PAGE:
Notes and Editorial Reviews
Violin Sonata No. 1 in G,
Violin Sonata No. 1 in a,
Jennifer Pike (vn); Tom Poster (pn)
CHANDOS 10762 (54:27)
Brahms’s sonatas for piano and violin, as they are designated, come in the latter part of his career,
the first one finished in 1878. Calum MacDonald’s fine notes suggest that the notoriously self-critical Brahms may have written at least two more before then and destroyed them. Though I am quite fond of Brahms’s music in general, I have never warmed to The First Sonata. That said, I think it gets better as it moves along.
Schumann’s popular 1851 Sonata, on the other hand, is heart-on-sleeve stuff and encourages the players to let go. The first movement gathers momentum after its moody opening, the short second is a kind-of scherzo, and the third a dash cheerful romp. Clara Schumann’s
is almost the only thing she wrote for piano and violin, and it makes an adequate filler on this still-short program, but I would rather have had Robert’s Second Sonata, as well.
There is much I like about Jennifer Pike’s playing: It is clean and unfussy and she has an enviable
that still holds the tone, especially to be heard in the second movement. And yet, I find her approach in the Brahms sonata rather cool, perhaps restrained is closer to the mark. When she gets to Robert Schumann’s sonata, however, it’s a different story. She relishes its low, searching, opening: There is some real passion here. In the second movement, her playing gets more generous, and she reads it almost as a comic monolog, while the third scoots along as a sort-of catch-me-if-you-can, and it is clear that she and Tom Poster are having a great deal of fun. Clara Schumann’s modest romances get a caressing performance.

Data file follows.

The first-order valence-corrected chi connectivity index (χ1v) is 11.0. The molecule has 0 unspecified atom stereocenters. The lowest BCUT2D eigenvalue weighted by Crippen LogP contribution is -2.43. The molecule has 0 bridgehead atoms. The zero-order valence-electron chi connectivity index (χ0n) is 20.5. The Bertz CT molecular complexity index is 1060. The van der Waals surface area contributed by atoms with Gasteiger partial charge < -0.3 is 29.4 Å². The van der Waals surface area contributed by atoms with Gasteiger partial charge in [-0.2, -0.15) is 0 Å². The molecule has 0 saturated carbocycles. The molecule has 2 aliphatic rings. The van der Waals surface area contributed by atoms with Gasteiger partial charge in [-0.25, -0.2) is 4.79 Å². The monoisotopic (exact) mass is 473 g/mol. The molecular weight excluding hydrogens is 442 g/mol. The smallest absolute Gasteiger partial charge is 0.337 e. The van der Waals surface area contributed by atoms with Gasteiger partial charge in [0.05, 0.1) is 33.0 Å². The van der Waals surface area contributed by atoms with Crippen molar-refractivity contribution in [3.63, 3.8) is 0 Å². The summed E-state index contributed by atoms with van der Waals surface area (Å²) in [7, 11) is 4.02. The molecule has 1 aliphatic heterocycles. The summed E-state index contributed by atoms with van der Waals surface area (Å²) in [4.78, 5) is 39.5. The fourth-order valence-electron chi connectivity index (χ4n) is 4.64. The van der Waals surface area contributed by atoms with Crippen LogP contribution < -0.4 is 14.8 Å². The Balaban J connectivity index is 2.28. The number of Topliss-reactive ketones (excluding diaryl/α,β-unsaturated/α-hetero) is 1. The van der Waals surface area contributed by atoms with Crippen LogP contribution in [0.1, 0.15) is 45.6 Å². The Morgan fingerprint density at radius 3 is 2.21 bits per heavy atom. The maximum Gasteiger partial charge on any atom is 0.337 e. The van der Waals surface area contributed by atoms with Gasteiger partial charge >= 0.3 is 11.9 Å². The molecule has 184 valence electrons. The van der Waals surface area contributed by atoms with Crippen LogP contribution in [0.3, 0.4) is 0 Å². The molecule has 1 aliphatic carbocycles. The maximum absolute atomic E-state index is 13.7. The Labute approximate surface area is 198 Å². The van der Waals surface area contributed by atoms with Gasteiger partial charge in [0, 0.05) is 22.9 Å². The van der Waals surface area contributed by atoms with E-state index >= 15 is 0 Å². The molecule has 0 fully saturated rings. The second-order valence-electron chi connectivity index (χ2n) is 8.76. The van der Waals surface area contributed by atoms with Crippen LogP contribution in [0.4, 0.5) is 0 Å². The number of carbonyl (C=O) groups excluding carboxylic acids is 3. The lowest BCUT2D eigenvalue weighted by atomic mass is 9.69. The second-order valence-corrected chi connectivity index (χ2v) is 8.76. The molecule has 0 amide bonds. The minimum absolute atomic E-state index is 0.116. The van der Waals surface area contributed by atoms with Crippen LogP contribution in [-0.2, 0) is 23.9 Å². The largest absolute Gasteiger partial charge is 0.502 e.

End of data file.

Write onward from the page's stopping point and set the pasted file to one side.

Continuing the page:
This program has, as may be expected, considerable competition, though none as a complete program. There are at least 138 other recordings of the Brahms sonata, more than 70 of the Robert Schumann sonata, and 20 of Clara Schumann’s romances. In 36:1, Jerry Dubins was enthusiastic about the recording of Brahms’s sonata by Anthony Marwood and Aleksandar Madžar (Wigmore Hall Live), and in 35:6, Steven E. Ritter much liked the Schumann sonatas of Ulf Wallin and Roland Pöntinen (BIS), In 36:1, Lynn René Bayley liked the Clara Schumann romances performed by Bruno Monteiro and João Paulo Santos (Centaur). That all said, this is a rewarding program and I can recommend this disc especially for the Schumann sonata.
FANFARE: Alan Swanson
Works on This Recording
Romances (3) for Violin and Piano, Op. 22 by Clara Wieck Schumann
Jennifer Pike (Violin),
Tom Poster (Piano)
Written: 1853; Germany
Venue: Potton Hall, Dunwich, Suffolk
Length: 11 Minutes 12 Secs.
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